In either case, they love their hoagies down there, with South Jersey convenience store chain Wawa even having Hoagiefest each year. (Warning: by clicking on that link, you’ll hear a jingle about hoagies that will immediately get stuck in your head.)

Wooder

If you are dining at a restaurant in New Jersey’s Dixieland and the waiter asks you if you would like a “wooder,” don’t be alarmed; he isn’t offering you his erection. That’s just how the natives say the word “water.”

Wooder Ice

One of the most perplexing terms you’ll hear in South Jersey is “wooder ice,” or water ice. That is the term they call the frozen dessert that everyone else refers to as Italian ice. Even more confusing, there are places in South Jersey that advertise their “Polish Water Ice,” which sounds like the butt of some joke and not something I’d want to put in my mouth.

Jimmies

Staying on the topic of frozen treats, we move on to “jimmies.” Everywhere else in the world, those brightly colored bits of sugar and wax are called “sprinkles” – but not in South Jersey. South of the border, they call these ice cream staples jimmies for reasons not fully understood.

Hoooome

This word simply means “home,” but in the South Jersey accent it is pronounced with a ridiculously long “O” sound. I know it’s hard to explain, but try stretching the “ho” part of the word, with your lips gradually coming closer together until you get to the “m” part. And that’s how they say “home” – and similar sounding words like “phone” or “alone” – in South Jersey.

[Yes, I know these words and pronunciations are more indicative of the greater Philadelphia area, but it’s just fun to pick on South Jersey. Don’t worry, I’ll be making fun of North Jersey soon enough!]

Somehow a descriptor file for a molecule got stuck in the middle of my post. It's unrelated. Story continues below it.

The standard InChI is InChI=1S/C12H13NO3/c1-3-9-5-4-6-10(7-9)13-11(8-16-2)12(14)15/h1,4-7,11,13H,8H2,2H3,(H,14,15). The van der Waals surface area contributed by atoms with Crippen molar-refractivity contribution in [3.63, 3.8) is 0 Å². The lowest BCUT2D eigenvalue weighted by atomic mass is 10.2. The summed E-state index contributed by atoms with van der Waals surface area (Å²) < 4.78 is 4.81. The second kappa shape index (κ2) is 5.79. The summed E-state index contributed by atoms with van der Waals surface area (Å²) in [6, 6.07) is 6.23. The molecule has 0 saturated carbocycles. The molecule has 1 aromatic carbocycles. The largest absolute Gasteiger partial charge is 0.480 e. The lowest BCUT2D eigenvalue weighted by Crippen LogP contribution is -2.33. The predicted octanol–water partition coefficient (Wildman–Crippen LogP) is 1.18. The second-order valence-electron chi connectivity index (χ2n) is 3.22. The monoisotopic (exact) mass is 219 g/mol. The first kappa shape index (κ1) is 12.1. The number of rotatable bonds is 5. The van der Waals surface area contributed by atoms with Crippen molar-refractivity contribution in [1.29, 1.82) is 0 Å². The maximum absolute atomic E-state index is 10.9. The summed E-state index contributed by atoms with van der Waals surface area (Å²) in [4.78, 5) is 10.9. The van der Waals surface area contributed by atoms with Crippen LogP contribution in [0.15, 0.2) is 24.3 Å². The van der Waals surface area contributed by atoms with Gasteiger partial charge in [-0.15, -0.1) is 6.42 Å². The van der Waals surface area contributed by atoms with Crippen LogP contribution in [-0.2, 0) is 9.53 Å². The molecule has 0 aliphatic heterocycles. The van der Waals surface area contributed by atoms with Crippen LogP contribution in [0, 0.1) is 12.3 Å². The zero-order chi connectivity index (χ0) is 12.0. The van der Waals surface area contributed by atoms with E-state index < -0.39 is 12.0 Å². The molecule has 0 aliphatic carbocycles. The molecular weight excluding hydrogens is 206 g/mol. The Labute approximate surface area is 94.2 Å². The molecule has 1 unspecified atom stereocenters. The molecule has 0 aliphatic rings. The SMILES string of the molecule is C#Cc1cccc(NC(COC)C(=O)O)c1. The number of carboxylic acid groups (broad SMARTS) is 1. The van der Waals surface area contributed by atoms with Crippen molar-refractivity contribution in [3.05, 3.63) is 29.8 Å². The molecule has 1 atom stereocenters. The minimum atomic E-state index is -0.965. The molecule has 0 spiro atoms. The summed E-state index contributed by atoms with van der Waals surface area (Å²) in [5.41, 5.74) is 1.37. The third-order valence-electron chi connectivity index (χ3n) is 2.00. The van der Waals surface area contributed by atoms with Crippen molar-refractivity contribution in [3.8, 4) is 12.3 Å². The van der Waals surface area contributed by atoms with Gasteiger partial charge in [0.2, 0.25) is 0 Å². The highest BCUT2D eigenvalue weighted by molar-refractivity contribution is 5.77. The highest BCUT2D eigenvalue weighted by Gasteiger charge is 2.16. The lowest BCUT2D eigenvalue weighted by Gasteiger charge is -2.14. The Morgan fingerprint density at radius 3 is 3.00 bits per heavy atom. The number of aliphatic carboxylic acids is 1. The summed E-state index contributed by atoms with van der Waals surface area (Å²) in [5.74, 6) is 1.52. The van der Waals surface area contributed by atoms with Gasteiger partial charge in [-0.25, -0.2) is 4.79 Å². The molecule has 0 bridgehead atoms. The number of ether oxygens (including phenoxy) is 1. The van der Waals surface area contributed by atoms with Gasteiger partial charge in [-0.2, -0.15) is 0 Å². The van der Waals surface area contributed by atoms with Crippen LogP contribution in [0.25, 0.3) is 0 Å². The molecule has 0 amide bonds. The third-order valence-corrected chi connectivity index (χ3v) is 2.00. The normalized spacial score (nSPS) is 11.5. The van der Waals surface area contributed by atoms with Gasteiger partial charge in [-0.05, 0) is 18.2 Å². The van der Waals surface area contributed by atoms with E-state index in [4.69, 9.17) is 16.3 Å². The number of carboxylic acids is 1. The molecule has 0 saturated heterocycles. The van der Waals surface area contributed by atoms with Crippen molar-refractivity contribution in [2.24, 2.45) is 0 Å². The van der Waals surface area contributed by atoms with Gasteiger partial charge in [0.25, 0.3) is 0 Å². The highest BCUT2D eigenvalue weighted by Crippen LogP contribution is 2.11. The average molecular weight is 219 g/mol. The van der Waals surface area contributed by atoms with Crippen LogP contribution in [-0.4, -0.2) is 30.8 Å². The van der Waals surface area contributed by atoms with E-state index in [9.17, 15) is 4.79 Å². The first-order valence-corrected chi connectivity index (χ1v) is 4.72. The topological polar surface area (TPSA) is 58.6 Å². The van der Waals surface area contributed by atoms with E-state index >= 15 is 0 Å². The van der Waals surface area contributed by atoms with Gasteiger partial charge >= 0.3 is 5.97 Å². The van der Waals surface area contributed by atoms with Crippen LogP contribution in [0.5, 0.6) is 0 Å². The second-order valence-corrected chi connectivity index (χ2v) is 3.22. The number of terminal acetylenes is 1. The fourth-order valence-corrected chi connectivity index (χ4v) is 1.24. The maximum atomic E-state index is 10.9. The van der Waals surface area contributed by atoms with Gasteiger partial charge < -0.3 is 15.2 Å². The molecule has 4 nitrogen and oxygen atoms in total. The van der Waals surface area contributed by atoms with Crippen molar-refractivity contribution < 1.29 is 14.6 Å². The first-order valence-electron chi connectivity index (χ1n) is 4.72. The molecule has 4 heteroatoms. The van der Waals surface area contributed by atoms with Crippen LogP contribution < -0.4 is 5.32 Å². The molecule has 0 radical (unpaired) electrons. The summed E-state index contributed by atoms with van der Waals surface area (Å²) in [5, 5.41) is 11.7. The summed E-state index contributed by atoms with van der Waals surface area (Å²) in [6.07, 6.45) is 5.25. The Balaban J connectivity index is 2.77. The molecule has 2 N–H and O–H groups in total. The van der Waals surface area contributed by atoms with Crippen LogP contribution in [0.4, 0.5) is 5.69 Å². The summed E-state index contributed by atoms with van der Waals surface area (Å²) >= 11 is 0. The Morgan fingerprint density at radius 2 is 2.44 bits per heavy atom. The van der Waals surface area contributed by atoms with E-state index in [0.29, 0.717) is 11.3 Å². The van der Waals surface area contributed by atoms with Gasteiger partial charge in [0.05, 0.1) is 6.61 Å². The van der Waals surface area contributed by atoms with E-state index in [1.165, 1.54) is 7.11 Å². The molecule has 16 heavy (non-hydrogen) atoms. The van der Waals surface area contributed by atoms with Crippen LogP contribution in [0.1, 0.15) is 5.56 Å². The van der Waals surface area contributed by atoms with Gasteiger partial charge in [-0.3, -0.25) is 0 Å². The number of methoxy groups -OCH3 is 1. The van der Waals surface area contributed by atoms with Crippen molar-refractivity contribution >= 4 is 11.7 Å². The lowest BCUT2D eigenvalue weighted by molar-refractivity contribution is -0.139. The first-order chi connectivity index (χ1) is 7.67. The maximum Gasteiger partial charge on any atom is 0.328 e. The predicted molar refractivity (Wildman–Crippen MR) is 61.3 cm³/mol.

State vs. State: New Jersey and Long Island

April 18, 2014

It has now been a year since I left my home on the little slice of heaven known as the Jersey Shore to move to the gates of hell that is Long Island. So how do the two compare? Let’s see in this sort of revival of my long-forgotten State vs. State feature:

Roads

Perhaps the biggest difference is that Long Island allows you to make left turns instead of the jug handles for which New Jersey is so famous (or infamous). I definitely appreciate the ability to make a simple left instead of going around in circles, with many traffic lights having dedicated left turn signals. However, there is one disadvantage to this system – the red lights are looooong. At most intersections, each of the four roads will have it’s own dedicated green light AND it’s own special left turn arrow light, so the convenience of making a left turn comes at the expense of your time.

Drivers

New Jersey has quite a reputation for having bad drivers, but they are nothing compared to those in Long Island. In the past year, I have seen countless instances of drivers swerving from the left lane to make a right turn, and cutting off other drivers to make a left turn from the right lane. Moreover, no one seems to have mastered the use of the turn signal. While New Jersey drivers aren’t know for their politeness, I’d still prefer them over these crazy Long Island motorists.